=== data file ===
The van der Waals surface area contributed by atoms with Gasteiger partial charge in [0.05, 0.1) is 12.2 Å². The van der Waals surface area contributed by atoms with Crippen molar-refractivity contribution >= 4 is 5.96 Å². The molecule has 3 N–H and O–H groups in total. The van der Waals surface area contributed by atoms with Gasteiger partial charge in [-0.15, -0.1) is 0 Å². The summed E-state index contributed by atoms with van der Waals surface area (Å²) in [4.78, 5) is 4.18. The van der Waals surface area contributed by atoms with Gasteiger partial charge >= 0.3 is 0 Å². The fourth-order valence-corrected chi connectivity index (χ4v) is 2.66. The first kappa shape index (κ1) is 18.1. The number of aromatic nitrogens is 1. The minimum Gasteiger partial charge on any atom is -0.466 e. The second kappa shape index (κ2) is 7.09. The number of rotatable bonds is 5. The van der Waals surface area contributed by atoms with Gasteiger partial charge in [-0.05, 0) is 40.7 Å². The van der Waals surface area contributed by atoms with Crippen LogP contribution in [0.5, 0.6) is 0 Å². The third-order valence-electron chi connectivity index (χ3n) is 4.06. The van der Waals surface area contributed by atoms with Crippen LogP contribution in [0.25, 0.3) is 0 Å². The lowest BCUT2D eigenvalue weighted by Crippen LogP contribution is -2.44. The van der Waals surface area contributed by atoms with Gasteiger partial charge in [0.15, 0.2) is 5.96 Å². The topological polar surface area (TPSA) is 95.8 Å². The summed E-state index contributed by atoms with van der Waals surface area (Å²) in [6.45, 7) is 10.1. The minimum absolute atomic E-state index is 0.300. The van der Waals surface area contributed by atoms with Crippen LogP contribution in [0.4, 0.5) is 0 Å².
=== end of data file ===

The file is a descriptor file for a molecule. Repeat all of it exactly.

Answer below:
The van der Waals surface area contributed by atoms with Gasteiger partial charge in [0.05, 0.1) is 12.2 Å². The van der Waals surface area contributed by atoms with Crippen molar-refractivity contribution >= 4 is 5.96 Å². The molecule has 3 N–H and O–H groups in total. The van der Waals surface area contributed by atoms with Gasteiger partial charge in [-0.15, -0.1) is 0 Å². The summed E-state index contributed by atoms with van der Waals surface area (Å²) in [4.78, 5) is 4.18. The van der Waals surface area contributed by atoms with Gasteiger partial charge >= 0.3 is 0 Å². The fourth-order valence-corrected chi connectivity index (χ4v) is 2.66. The first kappa shape index (κ1) is 18.1. The number of aromatic nitrogens is 1. The minimum Gasteiger partial charge on any atom is -0.466 e. The second kappa shape index (κ2) is 7.09. The number of rotatable bonds is 5. The van der Waals surface area contributed by atoms with Gasteiger partial charge in [-0.05, 0) is 40.7 Å². The van der Waals surface area contributed by atoms with Crippen LogP contribution in [0.5, 0.6) is 0 Å². The third-order valence-electron chi connectivity index (χ3n) is 4.06. The van der Waals surface area contributed by atoms with Crippen LogP contribution in [0.25, 0.3) is 0 Å². The lowest BCUT2D eigenvalue weighted by Crippen LogP contribution is -2.44. The van der Waals surface area contributed by atoms with Gasteiger partial charge in [0.15, 0.2) is 5.96 Å². The topological polar surface area (TPSA) is 95.8 Å². The summed E-state index contributed by atoms with van der Waals surface area (Å²) in [6.45, 7) is 10.1. The minimum absolute atomic E-state index is 0.300. The van der Waals surface area contributed by atoms with Crippen LogP contribution in [0.4, 0.5) is 0 Å².